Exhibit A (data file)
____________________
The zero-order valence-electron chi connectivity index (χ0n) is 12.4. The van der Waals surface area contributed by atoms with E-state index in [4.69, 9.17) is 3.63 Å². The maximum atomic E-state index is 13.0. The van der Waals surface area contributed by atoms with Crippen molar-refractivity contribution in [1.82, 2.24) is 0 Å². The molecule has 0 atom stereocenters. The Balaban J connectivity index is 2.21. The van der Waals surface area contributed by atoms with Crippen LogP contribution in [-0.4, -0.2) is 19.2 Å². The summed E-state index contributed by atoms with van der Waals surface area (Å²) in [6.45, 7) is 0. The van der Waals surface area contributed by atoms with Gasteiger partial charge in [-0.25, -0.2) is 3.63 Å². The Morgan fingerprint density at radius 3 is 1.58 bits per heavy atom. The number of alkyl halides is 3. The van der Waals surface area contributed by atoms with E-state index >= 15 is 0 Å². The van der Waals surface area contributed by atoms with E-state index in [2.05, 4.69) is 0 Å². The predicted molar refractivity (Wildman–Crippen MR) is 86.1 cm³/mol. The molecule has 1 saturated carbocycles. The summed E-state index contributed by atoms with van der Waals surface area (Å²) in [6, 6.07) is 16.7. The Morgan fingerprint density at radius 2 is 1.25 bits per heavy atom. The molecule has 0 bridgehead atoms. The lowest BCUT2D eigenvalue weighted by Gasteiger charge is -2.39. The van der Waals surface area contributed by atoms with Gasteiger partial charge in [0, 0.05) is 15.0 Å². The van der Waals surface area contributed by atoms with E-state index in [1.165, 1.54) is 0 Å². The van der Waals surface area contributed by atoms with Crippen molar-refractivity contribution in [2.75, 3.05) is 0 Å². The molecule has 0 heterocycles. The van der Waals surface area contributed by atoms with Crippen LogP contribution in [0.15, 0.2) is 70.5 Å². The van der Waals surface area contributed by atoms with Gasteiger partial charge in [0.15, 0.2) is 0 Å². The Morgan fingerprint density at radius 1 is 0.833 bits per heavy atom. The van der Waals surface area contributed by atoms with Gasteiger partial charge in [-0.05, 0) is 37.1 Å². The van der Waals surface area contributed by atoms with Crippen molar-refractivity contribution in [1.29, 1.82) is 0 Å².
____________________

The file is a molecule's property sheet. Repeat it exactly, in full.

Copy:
The zero-order valence-electron chi connectivity index (χ0n) is 12.4. The van der Waals surface area contributed by atoms with E-state index in [4.69, 9.17) is 3.63 Å². The maximum atomic E-state index is 13.0. The van der Waals surface area contributed by atoms with Crippen molar-refractivity contribution in [1.82, 2.24) is 0 Å². The molecule has 0 atom stereocenters. The Balaban J connectivity index is 2.21. The van der Waals surface area contributed by atoms with Crippen LogP contribution in [-0.4, -0.2) is 19.2 Å². The summed E-state index contributed by atoms with van der Waals surface area (Å²) in [6.45, 7) is 0. The van der Waals surface area contributed by atoms with Gasteiger partial charge in [-0.25, -0.2) is 3.63 Å². The Morgan fingerprint density at radius 3 is 1.58 bits per heavy atom. The number of alkyl halides is 3. The van der Waals surface area contributed by atoms with E-state index >= 15 is 0 Å². The van der Waals surface area contributed by atoms with E-state index in [2.05, 4.69) is 0 Å². The predicted molar refractivity (Wildman–Crippen MR) is 86.1 cm³/mol. The molecule has 1 saturated carbocycles. The summed E-state index contributed by atoms with van der Waals surface area (Å²) in [6, 6.07) is 16.7. The Morgan fingerprint density at radius 2 is 1.25 bits per heavy atom. The molecule has 0 bridgehead atoms. The lowest BCUT2D eigenvalue weighted by Gasteiger charge is -2.39. The van der Waals surface area contributed by atoms with Gasteiger partial charge in [0, 0.05) is 15.0 Å². The van der Waals surface area contributed by atoms with E-state index in [1.165, 1.54) is 0 Å². The van der Waals surface area contributed by atoms with Crippen molar-refractivity contribution in [2.75, 3.05) is 0 Å². The molecule has 0 heterocycles. The van der Waals surface area contributed by atoms with Crippen LogP contribution in [0.15, 0.2) is 70.5 Å². The van der Waals surface area contributed by atoms with Gasteiger partial charge in [0.15, 0.2) is 0 Å². The Morgan fingerprint density at radius 1 is 0.833 bits per heavy atom. The van der Waals surface area contributed by atoms with Gasteiger partial charge in [-0.05, 0) is 37.1 Å². The van der Waals surface area contributed by atoms with Crippen molar-refractivity contribution in [1.29, 1.82) is 0 Å².